(Anyone expecting serious political analysis in what follows will find themselves disappointed at best.)
Well we're only one day away from what the media has been hyping as the most momentous political event of this year's presidential election (at least so far). It's not that I don't understand how the media has lost all sense, other than their own sense of self-importance, can believe that watching two politicians dodging direct answers to often set up questions in front of cameras is in any way unusual, let alone consequential (at least in a sarcastic way). After all, there are going to be three more debates for presidential candidates, and one for their running mates. Of course, such contestation will be on every regular and all the news networks, giving it some significance; but given that many will choose to ignore such posturing, they might also want to consider the importance of the day when the nation's electorate actually gets to cast ballots (unless of course, you think that some of them will be similarly be voting four times) as a day of equal or greater importance.
I've examined the records of these two debate participants (part of the job), noting in passing that this first face-off will be heard in the Rocky Mountain state, and have come to the conclusion that this one may well be shaping up to be as exciting as a singing contest between Coloradans John Denver vs Dan Fogelberg. Both have delivered some outstanding efforts in the past (Denver and Fogelberg, not Obama and Romney), but neither seems likely to produce an outstanding performance this week, having achieved room temperature some years back (pick your pair here).
The incumbent President's talking heads are already saying that it's likely that Romney will likely win this first debate, citing his experience in recent full contact efforts in the Republican primaries. This seems somewhat strange, considering in how little esteem they hold any Republicans. When you add that these same people believe that their candidate is the smartest person on the planet and therefore one who finds such mundane duties as security briefings and meetings with foreign leaders as unnecessary, such pronouncements seem rather incongruous. There's also something almost tawdry in setting the nation's expectations about your candidate's ability to lead so high, and his ability to defend the way he's done so the last four years so low.
On the other hand, Barack Obama's opponent has shown himself over the last two election cycles as a true 'plain Jane, white bread' Republican, often full of retread ideas; coming off as dull as only a politician can, and as compelling as an allergy commercial. Being a mainstream Republican, one must also keep in mind his party's latent ability to as the WSJ's Stephen Moore has said, "never to pass up an opportunity to pass up an opportunity", refusing to recognize or take advantage when their opponents expose a policy weakness in a very public way.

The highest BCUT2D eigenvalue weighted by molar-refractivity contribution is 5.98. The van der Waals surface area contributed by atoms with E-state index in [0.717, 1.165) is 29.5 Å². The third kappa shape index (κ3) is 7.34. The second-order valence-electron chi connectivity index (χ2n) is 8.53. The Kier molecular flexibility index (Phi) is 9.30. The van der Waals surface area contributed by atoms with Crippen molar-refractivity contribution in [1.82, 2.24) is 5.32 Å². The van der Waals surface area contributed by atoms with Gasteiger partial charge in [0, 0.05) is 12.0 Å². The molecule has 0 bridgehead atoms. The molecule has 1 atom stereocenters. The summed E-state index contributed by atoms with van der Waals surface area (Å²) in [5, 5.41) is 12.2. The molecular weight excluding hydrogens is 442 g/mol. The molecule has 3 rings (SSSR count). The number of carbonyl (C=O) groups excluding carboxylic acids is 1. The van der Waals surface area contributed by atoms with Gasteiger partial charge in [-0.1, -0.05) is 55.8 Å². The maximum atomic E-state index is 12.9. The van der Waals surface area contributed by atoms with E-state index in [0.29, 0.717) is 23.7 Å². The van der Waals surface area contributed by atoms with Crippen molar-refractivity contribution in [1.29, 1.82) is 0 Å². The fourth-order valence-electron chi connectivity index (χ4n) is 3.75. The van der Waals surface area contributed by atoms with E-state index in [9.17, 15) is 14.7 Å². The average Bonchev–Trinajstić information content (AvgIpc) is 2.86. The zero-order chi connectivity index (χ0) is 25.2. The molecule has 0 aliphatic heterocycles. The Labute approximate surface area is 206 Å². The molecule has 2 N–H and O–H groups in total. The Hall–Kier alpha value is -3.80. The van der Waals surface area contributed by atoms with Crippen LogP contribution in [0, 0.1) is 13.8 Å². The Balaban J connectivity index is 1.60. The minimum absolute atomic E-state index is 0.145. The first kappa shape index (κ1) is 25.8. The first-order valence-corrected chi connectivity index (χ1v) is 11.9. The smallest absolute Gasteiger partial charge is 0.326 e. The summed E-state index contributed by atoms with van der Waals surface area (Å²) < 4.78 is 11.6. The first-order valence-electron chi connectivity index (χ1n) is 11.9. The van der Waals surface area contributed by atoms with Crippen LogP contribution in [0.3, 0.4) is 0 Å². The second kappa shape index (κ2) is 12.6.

Failure to allow any other serious candidates into the debate since the Ross Perot debacle now means that there's something to be said for the idea that both the media and the two major political parties have turned presidential dialectics into a 'Last Comic Standing' event. There's compelling evidence to make one think they've succeeded so well, that it's now little more than two clowns doing extended stand-up tours full of their best 'one liners'. There are those who go even further to say that the tragic humor in this process is that there's far less difference between the party platforms (routines) than they'd like us to believe; much like there's far less difference in the speed at which they're driving the nation off of the 'Thelma and Louise' cliff approaching.
Unfortunately, it's the very media that has been hyping the upcoming contest as critical to deciding who the next leader of this nation is (close elections make good television), that will immediately be casting aside 90% of what's said after the debate is over. They will instead make a big deal out of a couple of the 'Zingers' delivered by one candidate or another. The President himself in a recent speech in Las Vegas reinforced this point, hinting that his opponent might even have a 'Zinger advantage'.
(For those who may not know, a 'Zinger' is a term used to describe a witty remark. Real Zingers however are cake treats with creme filling, shipped to stores under both the Hostess and Dolly Madison brands, though both are owned by the same Interstate Bakeries. Neither of the tastier versions unfortunately, will be delivered by either candidate at the debate venue.)
Based on the writing skills available to current politicians, it seems likely that a memorable line or two might come out of these debates. Unfortunately, it's equally likely that little else will be remembered from each night's event. Regardless of political persuasion, these lines will be played ad nauseum on the news, and used in paid political ads as well. Most are occasionally clever, seldom truly memorable, and usually of far more concern to the media repeating them than to voters who they expect to judge candidates by them.
Without being able to predict the winner of the first debate, let alone the four that follow (including that of the VP's), and without being able to anticipate the eventual victor in election itself; there is one conclusion that I have already been able to come to regarding the entire debate process and its Zingers however: